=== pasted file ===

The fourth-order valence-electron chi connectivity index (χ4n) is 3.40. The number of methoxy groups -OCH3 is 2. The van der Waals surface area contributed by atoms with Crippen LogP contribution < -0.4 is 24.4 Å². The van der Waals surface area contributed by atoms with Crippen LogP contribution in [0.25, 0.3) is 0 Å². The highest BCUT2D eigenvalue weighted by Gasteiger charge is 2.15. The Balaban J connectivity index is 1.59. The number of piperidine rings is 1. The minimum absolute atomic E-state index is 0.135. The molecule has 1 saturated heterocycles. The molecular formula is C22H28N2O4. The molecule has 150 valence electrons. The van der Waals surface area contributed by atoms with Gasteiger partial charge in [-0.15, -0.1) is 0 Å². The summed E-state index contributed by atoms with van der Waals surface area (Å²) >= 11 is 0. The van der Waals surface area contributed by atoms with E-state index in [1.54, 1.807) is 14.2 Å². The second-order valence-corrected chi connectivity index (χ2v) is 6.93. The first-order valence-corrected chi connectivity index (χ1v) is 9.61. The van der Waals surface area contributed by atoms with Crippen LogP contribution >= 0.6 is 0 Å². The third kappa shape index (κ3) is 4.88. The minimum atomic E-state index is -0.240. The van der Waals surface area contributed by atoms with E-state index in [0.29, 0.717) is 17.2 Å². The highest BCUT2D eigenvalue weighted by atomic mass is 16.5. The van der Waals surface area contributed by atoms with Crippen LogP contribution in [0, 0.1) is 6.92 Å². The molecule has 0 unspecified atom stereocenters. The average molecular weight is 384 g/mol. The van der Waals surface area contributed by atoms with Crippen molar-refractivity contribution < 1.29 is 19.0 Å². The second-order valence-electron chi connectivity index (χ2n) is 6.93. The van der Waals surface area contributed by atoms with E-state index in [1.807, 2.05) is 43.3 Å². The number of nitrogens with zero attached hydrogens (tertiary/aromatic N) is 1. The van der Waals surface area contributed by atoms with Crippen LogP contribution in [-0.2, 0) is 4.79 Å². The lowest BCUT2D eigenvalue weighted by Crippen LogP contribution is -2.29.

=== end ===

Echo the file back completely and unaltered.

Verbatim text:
The fourth-order valence-electron chi connectivity index (χ4n) is 3.40. The number of methoxy groups -OCH3 is 2. The van der Waals surface area contributed by atoms with Crippen LogP contribution < -0.4 is 24.4 Å². The van der Waals surface area contributed by atoms with Crippen LogP contribution in [0.25, 0.3) is 0 Å². The highest BCUT2D eigenvalue weighted by Gasteiger charge is 2.15. The Balaban J connectivity index is 1.59. The number of piperidine rings is 1. The minimum absolute atomic E-state index is 0.135. The molecule has 1 saturated heterocycles. The molecular formula is C22H28N2O4. The molecule has 150 valence electrons. The van der Waals surface area contributed by atoms with Gasteiger partial charge in [-0.15, -0.1) is 0 Å². The summed E-state index contributed by atoms with van der Waals surface area (Å²) >= 11 is 0. The van der Waals surface area contributed by atoms with E-state index in [1.54, 1.807) is 14.2 Å². The second-order valence-corrected chi connectivity index (χ2v) is 6.93. The first-order valence-corrected chi connectivity index (χ1v) is 9.61. The van der Waals surface area contributed by atoms with Crippen LogP contribution >= 0.6 is 0 Å². The third kappa shape index (κ3) is 4.88. The minimum atomic E-state index is -0.240. The van der Waals surface area contributed by atoms with E-state index in [0.29, 0.717) is 17.2 Å². The highest BCUT2D eigenvalue weighted by atomic mass is 16.5. The van der Waals surface area contributed by atoms with Crippen LogP contribution in [0, 0.1) is 6.92 Å². The molecule has 0 unspecified atom stereocenters. The average molecular weight is 384 g/mol. The van der Waals surface area contributed by atoms with Crippen molar-refractivity contribution < 1.29 is 19.0 Å². The second-order valence-electron chi connectivity index (χ2n) is 6.93. The van der Waals surface area contributed by atoms with E-state index in [1.807, 2.05) is 43.3 Å². The number of nitrogens with zero attached hydrogens (tertiary/aromatic N) is 1. The van der Waals surface area contributed by atoms with Crippen LogP contribution in [-0.2, 0) is 4.79 Å². The lowest BCUT2D eigenvalue weighted by Crippen LogP contribution is -2.29.